Cliff Palace

This most famous of cliff dwellings has become the icon for Mesa Verde. It is a good thing it is so big, because the Park Service starts a group of 60 people through every half-hour. In such a large group, it is hard to get a sense for the spiritual nature of the structure, much less have time for many questions. The discussion of the site offered by the ranger was very basic, which is understandable since for many visitors this is their first exposure to the ancient Puebloan people.


Wetherill Mesa Tram to the Long House Tour

Perhaps it is the 12-mile long, narrow road that twists its way to Wetherill Mesa. Or maybe it is that so many sites are concentrated on Chapin Mesa that people figure it is more efficient to see some of those and call it good. Whatever the reason, 85% of Mesa Verde’s visitors never make it out to Long House. The sheer relief from the bustle and congestion of Chapin Mesa makes this tour worth it.

The steep, ¾-mile round trip tour of Long House involves climbing three ladders. However, the buildings ark around the canyon’s top with a pleasing rhythm, and the view from the central plaza captures visitors’ thoughts. A seep near the alcove wall ads a bit of humidity to the desert air. Our ranger was obviously in love with the place, and very knowledgeable about his subject. “To me it is one of the most special places in the park,” he said.


Balcony House

With tall ladders to climb and an eighteen-inch wide, twelve-foot tunnel to crawl through, the Balcony House tour is great fun for kids. Parents enjoy it, too, but the exposure to heights means they have to be vigilant. It isn’t recommended for acrophobics, but the view from the ladders is outstanding. The talk that rangers deliver while touring Balcony House is fairly basic, making this a good first tour and introduction to the culture of the people who built the cliff dwellings.


Morefield Village

As far as I can tell, Morefield Village hasn’t changed since I first visited Mesa Verde as a small child. Tucked into a pretty valley between mesas, the complex has a parking lot the size of Wal-Mart’s. This is surrounded on three sides by a gas station, a shower/laundromat building, and a gift shop/convenience store/snack bar building.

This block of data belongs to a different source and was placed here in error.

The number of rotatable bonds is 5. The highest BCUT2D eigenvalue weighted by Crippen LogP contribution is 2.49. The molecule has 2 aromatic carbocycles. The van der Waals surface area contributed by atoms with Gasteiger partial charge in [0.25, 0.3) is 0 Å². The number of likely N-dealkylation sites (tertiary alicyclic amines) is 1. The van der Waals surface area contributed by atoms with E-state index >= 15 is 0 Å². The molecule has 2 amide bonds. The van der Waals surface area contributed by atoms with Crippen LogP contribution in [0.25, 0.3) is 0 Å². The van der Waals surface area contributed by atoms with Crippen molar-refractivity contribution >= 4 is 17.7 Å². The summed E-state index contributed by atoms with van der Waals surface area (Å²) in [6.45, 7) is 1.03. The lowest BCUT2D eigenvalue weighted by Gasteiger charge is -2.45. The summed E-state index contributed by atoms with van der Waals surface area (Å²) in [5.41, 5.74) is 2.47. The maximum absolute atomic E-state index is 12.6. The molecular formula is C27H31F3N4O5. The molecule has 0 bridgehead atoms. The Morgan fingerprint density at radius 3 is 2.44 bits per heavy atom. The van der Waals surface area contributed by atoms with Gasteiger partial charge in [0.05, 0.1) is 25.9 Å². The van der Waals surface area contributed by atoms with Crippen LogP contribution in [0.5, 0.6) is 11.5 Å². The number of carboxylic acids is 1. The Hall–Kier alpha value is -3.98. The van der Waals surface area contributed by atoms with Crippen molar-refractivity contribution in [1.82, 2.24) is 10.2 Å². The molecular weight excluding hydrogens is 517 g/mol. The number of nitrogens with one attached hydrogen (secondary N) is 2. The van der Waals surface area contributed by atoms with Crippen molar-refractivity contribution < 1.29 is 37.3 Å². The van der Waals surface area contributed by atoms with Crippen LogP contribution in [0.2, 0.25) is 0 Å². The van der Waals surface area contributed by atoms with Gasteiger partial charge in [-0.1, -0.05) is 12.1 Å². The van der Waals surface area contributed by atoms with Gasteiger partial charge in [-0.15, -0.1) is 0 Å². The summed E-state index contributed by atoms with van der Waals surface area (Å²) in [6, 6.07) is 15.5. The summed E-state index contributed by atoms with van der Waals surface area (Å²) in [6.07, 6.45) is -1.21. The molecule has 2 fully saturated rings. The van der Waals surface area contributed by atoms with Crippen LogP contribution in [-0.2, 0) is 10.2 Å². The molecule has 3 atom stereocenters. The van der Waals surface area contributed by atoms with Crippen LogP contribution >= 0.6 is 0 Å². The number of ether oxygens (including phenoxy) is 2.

Directly behind the complex, but mostly hidden by low hills, stretches the park’s campground. Stop in at the gas station to fuel up and to reserve a campsite or a bus tour run by ARAMARK. When we were there, the snack bar was closed except in the morning, when you could purchase a pancake breakfast to eat on their patio.

The convenience store is well stocked, and the gift shop is full of the polished rocks, beaded purses, and feathered plastic “Indian” drums that kids love. The souvenirs at Morefield Village may not be as highbrow as the ones at the Far View Lodge, but neither are their prices. The laundromat is clean, spacious, and full of big tables for folding laundry. The showers are institutional, but clean and free of charge.


Next Page >>> Ranger Programs for Kids in Mesa Verde



Mesa Verde National Park Travel Guide For Families:

BEST FAMILY ATTRACTIONS IN MESA VERDE

RANGER PROGRAMS FOR KIDS IN MESA VERDE

PICNIC AREAS AND RESTAURANTS IN MESA VERDE

CAMPGROUNDS AND LODGING IN MESA VERDE

TOWNS NEAR MESA VERDE NATIONAL PARK

MESA VERDE QUICK GEOLOGY GUIDE

MESA VERDE QUICK WILDLIFE GUIDE

MESA VERDE QUICK HISTORY GUIDE

TRAVEL INFORMATION FOR MESA VERDE NATIONAL PARK

CONSIDERATIONS FOR FAMILIES IN MESA VERDE